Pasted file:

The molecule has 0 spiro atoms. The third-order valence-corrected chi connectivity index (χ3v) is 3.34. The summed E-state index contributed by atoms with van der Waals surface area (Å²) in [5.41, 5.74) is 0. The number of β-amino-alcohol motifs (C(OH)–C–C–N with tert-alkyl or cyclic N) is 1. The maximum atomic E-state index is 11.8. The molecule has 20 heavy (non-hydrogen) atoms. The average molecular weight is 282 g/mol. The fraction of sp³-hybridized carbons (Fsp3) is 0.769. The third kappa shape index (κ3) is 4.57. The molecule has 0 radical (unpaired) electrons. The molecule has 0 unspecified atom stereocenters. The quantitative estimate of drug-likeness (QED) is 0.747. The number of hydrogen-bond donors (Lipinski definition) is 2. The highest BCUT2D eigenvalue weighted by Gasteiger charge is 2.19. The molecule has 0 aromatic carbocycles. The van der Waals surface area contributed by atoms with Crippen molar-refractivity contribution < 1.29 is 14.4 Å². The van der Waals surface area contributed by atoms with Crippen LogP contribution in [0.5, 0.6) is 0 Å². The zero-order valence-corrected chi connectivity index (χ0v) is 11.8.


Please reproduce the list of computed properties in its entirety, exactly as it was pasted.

The molecule has 0 spiro atoms. The third-order valence-corrected chi connectivity index (χ3v) is 3.34. The summed E-state index contributed by atoms with van der Waals surface area (Å²) in [5.41, 5.74) is 0. The number of β-amino-alcohol motifs (C(OH)–C–C–N with tert-alkyl or cyclic N) is 1. The maximum atomic E-state index is 11.8. The molecule has 20 heavy (non-hydrogen) atoms. The average molecular weight is 282 g/mol. The fraction of sp³-hybridized carbons (Fsp3) is 0.769. The third kappa shape index (κ3) is 4.57. The molecule has 0 radical (unpaired) electrons. The molecule has 0 unspecified atom stereocenters. The quantitative estimate of drug-likeness (QED) is 0.747. The number of hydrogen-bond donors (Lipinski definition) is 2. The highest BCUT2D eigenvalue weighted by Gasteiger charge is 2.19. The molecule has 0 aromatic carbocycles. The van der Waals surface area contributed by atoms with Crippen molar-refractivity contribution < 1.29 is 14.4 Å². The van der Waals surface area contributed by atoms with Crippen LogP contribution in [0.5, 0.6) is 0 Å². The zero-order valence-corrected chi connectivity index (χ0v) is 11.8.